Borken has a partnership to Méru, France since 1964. This partnership received a donation from the German French Culture Foundation for exemplary partnership in 1978. In 1999 received the partnership a donation from the European Parliament with the European diplom.
This quarters (Großenenglis, Kleinenglis) where in the years of hers decision independent communities.
Coat of arms
Borken's civic coat of arms might heraldically be described thus: Argent a lion rampant gules, armed Or and langued gules, within, a mullet of six argent.
The arms were granted in their present form in 1951 after a series of different arms that all featured the lion, the oldest known of which dates from the late 14th century. Later, the lion in the town's arms was the red-and-silver-striped Lion of Hesse (which also appears in Hesse's arms and a great number of civic arms throughout Hesse). Other arms showed a red or blue lion. The star is a medieval symbol used by the Counts of Ziegenhain who held sway in the area in the early Middle Ages.
The "Stockelache Nature Bathing Lake", the Singlis surfing lake and the Borkener See nature reserve use the old coal-mining lands for tourism with a broad choice of activities ranging from bathing, swimming and diving to beach volleyball, windsurfing and Aqua-Golf, to recreation, hiking, and nature watching.
Hessian Brown Coal Mining Museum
The Hessian Brown Coal Mining Museum, founded in 1992, presents under the theme of "Discover industrial culture – experience landscape change" many exhibits from coal-mining and electrical generation, whose workings are demonstrated for visitors. These exhibits include the underground and above-ground mining of the raw material, brown coal, its use, and the conversion of the former mining lands as the centrepiece.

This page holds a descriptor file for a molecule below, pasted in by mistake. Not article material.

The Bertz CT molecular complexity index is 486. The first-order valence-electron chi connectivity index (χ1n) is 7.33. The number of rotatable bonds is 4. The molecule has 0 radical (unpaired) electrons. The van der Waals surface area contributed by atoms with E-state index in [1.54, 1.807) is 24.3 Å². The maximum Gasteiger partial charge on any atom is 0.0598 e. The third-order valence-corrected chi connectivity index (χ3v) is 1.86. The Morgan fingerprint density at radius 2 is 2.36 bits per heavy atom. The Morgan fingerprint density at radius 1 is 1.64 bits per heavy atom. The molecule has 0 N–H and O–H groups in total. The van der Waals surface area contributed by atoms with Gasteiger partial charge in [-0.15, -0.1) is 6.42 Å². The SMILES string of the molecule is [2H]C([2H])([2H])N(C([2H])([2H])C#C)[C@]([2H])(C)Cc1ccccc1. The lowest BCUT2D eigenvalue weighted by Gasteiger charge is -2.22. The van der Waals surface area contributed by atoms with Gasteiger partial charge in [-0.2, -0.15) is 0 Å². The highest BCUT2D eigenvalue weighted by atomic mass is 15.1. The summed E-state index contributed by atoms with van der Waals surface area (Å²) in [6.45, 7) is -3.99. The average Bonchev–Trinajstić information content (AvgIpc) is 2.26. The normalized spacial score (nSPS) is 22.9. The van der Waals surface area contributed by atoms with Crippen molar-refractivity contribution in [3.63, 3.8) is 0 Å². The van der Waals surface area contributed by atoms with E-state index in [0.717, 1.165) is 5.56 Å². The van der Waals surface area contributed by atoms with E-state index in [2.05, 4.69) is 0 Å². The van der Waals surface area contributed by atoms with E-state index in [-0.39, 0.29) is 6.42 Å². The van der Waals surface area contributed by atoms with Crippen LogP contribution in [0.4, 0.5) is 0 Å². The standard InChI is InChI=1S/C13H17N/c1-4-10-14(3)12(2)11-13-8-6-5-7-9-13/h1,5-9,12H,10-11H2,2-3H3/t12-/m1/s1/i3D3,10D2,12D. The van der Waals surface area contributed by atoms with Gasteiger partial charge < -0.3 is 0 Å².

The visitor may choose from among four museum areas:
- In the 3.5 ha experience-oriented "Coal & Energy" theme park, rattling excavators, humming turbines and smoking power station kettles show how coal was mined from the pits, and how it was used for energy.
- A reconstructed gallery displays the miners' work and everyday lives, and shows through original equipment the change in mining procedures.
- A permanent exhibition presents the 400-year history of Hessian brown coal mining.
- The "Borkener See" nature conservation information centre explains how "second-hand" landscapes are fashioned from former strip mining areas.
The visitors' mine and the "mining history" exhibit are housed in Borken's oldest building, "Am Amtsgericht" – built in 1473 – in the Old Town. The "Coal & Energy" theme park and the adjoining "Borkener See" nature conservation information centre are found Am Freilichtmuseum ("At the Open-Air Museum") before the town's gates.
Great power plant Borken
Nassenerfurth is a small livable village with good infrastructure. Nassenerfurth had its first documentary mention in 1040. There is a Wasserschloss (stately home with a moat) as well as a church from the 15th century. The population is about 630.
Stolzenbach has 123 inhabitants. The Stolzenbach Pit mined brown coal beginning in 1956. On 1 June 1988, 51 miners were killed in a coal dust explosion there. The now abandoned coal pit is an important site for palaeontological finds, notably of the turtle species Palaeoemys hessiaca and Borkenia oschkinisi, the former named after Hesse, and the latter after Borken.
Trockenerfurth has 967 inhabitants (as of March 2004).
Sons of the town
- Wilhelm Christoph Friedrich Arnold (1826-1883), cultural historian
- Hans Wittich (1911-1984), mathematician
- Ernst Koch (1807-1858), writer and jurist
- Johann von Geyso (1593-1661), general
- Gesamtschule Gustav-Heinemann-Schule GHS-Borken]
- Grundschule Borken
- Förderschule - Teichgartenschule (Teichgartenweg 1)
- Grundschule Kleinenglis
- "Bevölkerung der hessischen Gemeinden". Hessisches Statistisches Landesamt (in German). August 2016.